Socialite swindler Anna Sorokin had a busy first day under house arrest, posing for several photo shoots from the windows and rooftop of her new East Village pad.
The fake German heiress, who has been deceiving New York’s elite for years, appeared in the window of her walk-up apartment on Saturday wearing her trademark thick-rimmed glasses and black sunglasses. smiled at the photographer who leaned out of the hooded sweater.
The 31-year-old is seen posing as a photographer standing on the fire escape of her building, where she was ordered to 24-hour house arrest with electronic surveillance after being released from prison earlier this week. was made.
She was also spotted strutting on the rooftop.
Sorokin, who had been partying in New York’s elite circles under the guise of a wealthy heiress named Anna Delby, spent the past 17 months in ICE custody while fighting deportation to the Orange County Correctional Department. released from the institution.
As part of her release, she has also been banned from all forms of social media. It is said that he got it.
Sorokin headed straight to Manhattan as soon as he came out on Friday, getting acquainted with the new bargain where he not only took pictures, but planned his future endeavours.
“She’s relaxed and getting used to the rules. Hopefully it’s her new future,” Sorokin’s rep told the Post.
“She’s making phone calls, eating non-prison food, and planning immigration and appeals. [as] as well as her future entrepreneurial ventures,” the rep said.
In 2019, Sorokin was found guilty of eight counts, including grand theft and theft of services. She was also found guilty of attempted grand theft for trying to forge her $22 million bank loan for an arts club.
She served four years in prison and was released on February 11, 2021 for good behavior. Six weeks later, on March 25, 2021, she was picked up by U.S. Immigration and Customs agents and placed in Orange County Correctional Facility. .
According to legal experts, she plans to appeal both the criminal conviction and deportation, making a deportation case unlikely.
“I think it’s very unlikely that she will stay in this country. She’s essentially on her way to eventual removal from the United States.”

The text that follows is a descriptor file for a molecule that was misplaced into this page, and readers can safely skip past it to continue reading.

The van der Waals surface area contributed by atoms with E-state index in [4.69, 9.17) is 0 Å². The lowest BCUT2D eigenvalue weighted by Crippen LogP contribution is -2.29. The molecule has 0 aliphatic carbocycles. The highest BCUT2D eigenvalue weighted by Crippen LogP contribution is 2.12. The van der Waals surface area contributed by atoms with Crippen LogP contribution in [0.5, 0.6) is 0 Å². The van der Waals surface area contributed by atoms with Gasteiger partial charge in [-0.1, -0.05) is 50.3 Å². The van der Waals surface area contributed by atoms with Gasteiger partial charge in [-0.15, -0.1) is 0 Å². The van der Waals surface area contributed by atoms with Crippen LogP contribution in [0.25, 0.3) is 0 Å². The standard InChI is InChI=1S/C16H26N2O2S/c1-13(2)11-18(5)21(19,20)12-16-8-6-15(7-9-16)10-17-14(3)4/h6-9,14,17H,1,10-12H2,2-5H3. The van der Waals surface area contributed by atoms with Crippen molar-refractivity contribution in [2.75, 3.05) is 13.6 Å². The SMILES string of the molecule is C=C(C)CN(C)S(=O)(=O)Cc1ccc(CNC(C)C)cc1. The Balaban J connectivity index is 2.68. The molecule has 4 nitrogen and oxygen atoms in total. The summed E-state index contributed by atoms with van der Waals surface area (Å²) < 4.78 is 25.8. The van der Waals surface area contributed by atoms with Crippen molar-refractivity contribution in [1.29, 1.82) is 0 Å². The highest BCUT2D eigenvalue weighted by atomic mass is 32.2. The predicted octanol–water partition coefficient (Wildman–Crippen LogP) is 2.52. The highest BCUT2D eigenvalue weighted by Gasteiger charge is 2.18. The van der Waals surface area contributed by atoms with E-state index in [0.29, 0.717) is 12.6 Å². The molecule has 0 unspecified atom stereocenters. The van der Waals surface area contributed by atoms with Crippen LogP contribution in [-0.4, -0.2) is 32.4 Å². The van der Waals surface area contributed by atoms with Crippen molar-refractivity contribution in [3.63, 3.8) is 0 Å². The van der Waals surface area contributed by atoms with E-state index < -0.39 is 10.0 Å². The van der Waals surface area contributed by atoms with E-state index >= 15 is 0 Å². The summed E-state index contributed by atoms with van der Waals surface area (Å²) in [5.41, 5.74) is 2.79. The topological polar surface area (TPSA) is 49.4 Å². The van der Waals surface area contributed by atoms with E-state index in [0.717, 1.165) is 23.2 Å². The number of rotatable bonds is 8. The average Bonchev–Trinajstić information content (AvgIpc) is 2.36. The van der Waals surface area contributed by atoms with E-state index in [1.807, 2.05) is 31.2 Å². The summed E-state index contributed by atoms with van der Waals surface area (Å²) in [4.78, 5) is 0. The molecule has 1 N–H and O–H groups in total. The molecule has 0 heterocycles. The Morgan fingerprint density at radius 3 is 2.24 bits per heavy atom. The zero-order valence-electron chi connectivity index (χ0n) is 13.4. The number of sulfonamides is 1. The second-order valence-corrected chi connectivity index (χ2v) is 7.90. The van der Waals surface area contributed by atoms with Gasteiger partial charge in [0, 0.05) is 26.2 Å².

Tegony said he could avoid deportation if he won an appeal for original sin.
“If an appellate judge overturns the conviction, she will not result in deportation,” he said.
In an interview with The New York Times from her new apartment, Sorokin said she hopes to support herself with her art in the future and is considering other possible projects. He holds a solo exhibition titled “Allegedly” in NYC in May and sells his work through social media.
“I didn’t figure out my entire life in two days. But I was able to do something with my life while I was in prison, so I think this makes it a little easier.
Sorokin is considering starting a podcast and writing a book. “It involves criminal justice reform that shines a light on other girls’ struggles,” she told The Times.
German citizens have been very critical of the U.S. immigration system from behind prison. He told the paper that it was.
“I didn’t want it to end the way ICE wanted it to. It’s an affirmation of this perception of me as a person, and it’s not real,” she said.
“I could have left, but I decided not to because I’m trying to right what I’ve done. New York has a lot of history and I felt like I was running away from something if I was in Europe.” But what if prisons don’t prove people wrong?”
Sorokin told the newspaper that she was embracing a “new perspective” on her release from prison compared to her initial release in February 2021, before she was detained by ICE.
Other residents of Sorokin’s building didn’t seem bothered by the new neighbors.
“She wasn’t hateful or murderous. She wasn’t scary. I’m absolutely against white-collar crime. There’s something,” said landscape artist Abe Hill, 58.
Hill’s daughter Bee Hill, 17, told the Post: There were no problems. I thought it was cool anyway. “
Hill said, “I would ask her how she did it. I’m curious.”